Conference Programme 2015

Conference floor plans and map
Tuesday 14th July      Wednesday 15th July      Thursday 16th July      Friday 17th July     


Friday 17th July, 09:00 - 10:30 Room: L-103

Surveying children and young people 3

Convenor Miss Emily Gilbert (Centre for Longitudinal Studies, Institute of Education )
Coordinator 1Ms Lisa Calderwood (Centre for Longitudinal Studies, Institute of Education)

Session Details

Many large-scale surveys successfully collect a variety of different types of data from children and young people. However, there is relatively little methodological evidence in this area. Much of the literature relating to children and young people’s participation in research focuses on small-scale qualitative studies and tends to concentrate on ethical issues relating to the rights of children and young people in research. This session will cover experiences of including children and young people in surveys, and related survey design issues. The session aims to explore a variety of methodological issues around surveying children and young people. Submissions are particularly welcomed on:
- designing questionnaires for children and young people, including question testing methods
- collecting sensitive data from children and young people, including methods for ensuring privacy and encouraging accurate reporting
- collecting different types of data from children and young people, including physical measurements, cognitive assessments, biological samples and time use data
- using different methods of data collection, including the use of innovative technology such as the web and mobile phones
- inclusivity in data collection methods, including facilitating the participation of young people with lower literacy levels
- assessing the reliability and validity of young people’s self-reports
- preventing non-response by engaging young people in research, including designing survey materials to appeal to young people and using new technology and digital media for participant engagement
- ethical issues in involving children and young people in surveys, including gaining informed consent and protecting children’s rights and well-being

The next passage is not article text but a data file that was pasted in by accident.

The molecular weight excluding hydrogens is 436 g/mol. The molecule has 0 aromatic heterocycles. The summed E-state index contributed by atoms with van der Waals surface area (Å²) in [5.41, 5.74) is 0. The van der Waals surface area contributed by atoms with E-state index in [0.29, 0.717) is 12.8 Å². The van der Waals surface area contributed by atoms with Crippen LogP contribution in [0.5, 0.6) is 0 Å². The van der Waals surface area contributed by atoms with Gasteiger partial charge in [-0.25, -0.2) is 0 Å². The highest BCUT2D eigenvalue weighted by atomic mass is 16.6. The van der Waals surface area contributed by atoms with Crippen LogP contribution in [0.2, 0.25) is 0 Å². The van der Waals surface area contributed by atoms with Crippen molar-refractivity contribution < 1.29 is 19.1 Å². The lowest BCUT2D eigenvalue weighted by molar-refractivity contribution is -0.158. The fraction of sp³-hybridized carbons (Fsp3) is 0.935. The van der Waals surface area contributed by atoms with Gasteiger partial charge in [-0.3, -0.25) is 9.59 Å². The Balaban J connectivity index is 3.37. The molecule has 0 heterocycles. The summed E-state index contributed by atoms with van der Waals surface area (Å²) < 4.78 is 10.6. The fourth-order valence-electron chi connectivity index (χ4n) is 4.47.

Paper Details

1. Measuring Young People’s Prejudice: Challenges and Psychometric Properties of a Prejudice Scale in a Cross European Survey
Dr Haridhan Goswami (Senior Lecturer, Dept. of Sociology, Manchester Metropolitan University, UK)

This article discusses a number of challenges in developing a suitable measure for a cross European survey. It presents results of psychometric tests on a scale developed for measuring young people’s prejudice against minority groups as part the FP7 European Commission funded MYPLACE project. Data for this paper are obtained from a representative survey among 18,000 young people in 14 European countries. Convergent, discriminant and criterion validity of the scale was assessed by testing the relations of prejudice scale with other theoretically relevant variables. Suggestions for future comparative studies among young people are also put forward.


2. Does adding items increase the reliability of the Family Affluence Scale?
Dr Katrina Lloyd (Queen's University Belfast)
Dr Paula Devine (Queen's University Belfast)

The four-item Family Affluence Scale is a measure of material affluence. It is easy for children to answer, with a high item response rate. However, its low internal consistency reliability may be due to the small number of items, or it could be that the items are outdated. This paper will report on an attempt to update the FAS by adding items that might better reflect current family affluence to an online survey of 10/11 year olds, Kids’ Life and Times (KLT) in 2014. The paper will discuss the findings, the reliability and implications of amending the scale.


3. Children’s and Young People’s Well-being: Validity and Reliability of Self Reported Measures
Dr Haridhan Goswami (Senior Lecturer, Dept. of Sociology, Manchester Metropolitan University, UK)

There has been an increasing number of studies on children's and young people's well-being at national and international levels in recent years. However, developing a reliable and valid measure of well-being suitable for children and young people is still considered as one of the major challenges for research with this specific group of population. This paper discusses the limitations and advantages of some self-reported measures of well-being commonly used in research with children and young people.


4. Investigating education from the first year onwards: The early childhood cohort of the National Educational Panel Study
Ms Manja Attig (Leibniz Institute for Educational Trajectories)
Professor Hans-günther Roßbach (Leibniz Institute for Educational Trajectories)
Professor Sabine Weinert (University of Bamberg)

The early childhood cohort of the National Educational Panel Study investigated education-relevant processes from birth onwards. The first survey took place when the infants were 7 month olds. Assessments included direct observations of children and their learning environment (videotaped) and indirect measures (e.g. parent interviews). Testing infants in their home environment within a large-scale study is a challenge with respect to standardization and reliability of the measures. We discuss the measures used concerning their challenges, potentials, the concept of the interviewer training as well as the advantages and disadvantages of testing the infants in a household setting.